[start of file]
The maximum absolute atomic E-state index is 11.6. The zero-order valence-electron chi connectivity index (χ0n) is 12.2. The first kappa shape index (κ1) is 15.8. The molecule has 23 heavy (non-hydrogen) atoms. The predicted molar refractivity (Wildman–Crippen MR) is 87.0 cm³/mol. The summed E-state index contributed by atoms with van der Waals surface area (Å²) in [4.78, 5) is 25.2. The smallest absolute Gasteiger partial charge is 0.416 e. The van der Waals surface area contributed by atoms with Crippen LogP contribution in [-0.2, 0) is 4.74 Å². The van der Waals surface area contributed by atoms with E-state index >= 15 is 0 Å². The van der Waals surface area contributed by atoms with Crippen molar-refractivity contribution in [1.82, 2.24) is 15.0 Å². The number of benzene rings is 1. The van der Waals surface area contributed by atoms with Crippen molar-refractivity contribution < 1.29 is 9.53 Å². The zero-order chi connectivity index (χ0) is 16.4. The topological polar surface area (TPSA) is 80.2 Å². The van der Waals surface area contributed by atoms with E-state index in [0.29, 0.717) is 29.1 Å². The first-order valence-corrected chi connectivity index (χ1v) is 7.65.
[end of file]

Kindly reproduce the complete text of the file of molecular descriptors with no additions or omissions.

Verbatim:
The maximum absolute atomic E-state index is 11.6. The zero-order valence-electron chi connectivity index (χ0n) is 12.2. The first kappa shape index (κ1) is 15.8. The molecule has 23 heavy (non-hydrogen) atoms. The predicted molar refractivity (Wildman–Crippen MR) is 87.0 cm³/mol. The summed E-state index contributed by atoms with van der Waals surface area (Å²) in [4.78, 5) is 25.2. The smallest absolute Gasteiger partial charge is 0.416 e. The van der Waals surface area contributed by atoms with Crippen LogP contribution in [-0.2, 0) is 4.74 Å². The van der Waals surface area contributed by atoms with E-state index >= 15 is 0 Å². The van der Waals surface area contributed by atoms with Crippen molar-refractivity contribution in [1.82, 2.24) is 15.0 Å². The number of benzene rings is 1. The van der Waals surface area contributed by atoms with Crippen molar-refractivity contribution < 1.29 is 9.53 Å². The zero-order chi connectivity index (χ0) is 16.4. The topological polar surface area (TPSA) is 80.2 Å². The van der Waals surface area contributed by atoms with E-state index in [0.29, 0.717) is 29.1 Å². The first-order valence-corrected chi connectivity index (χ1v) is 7.65.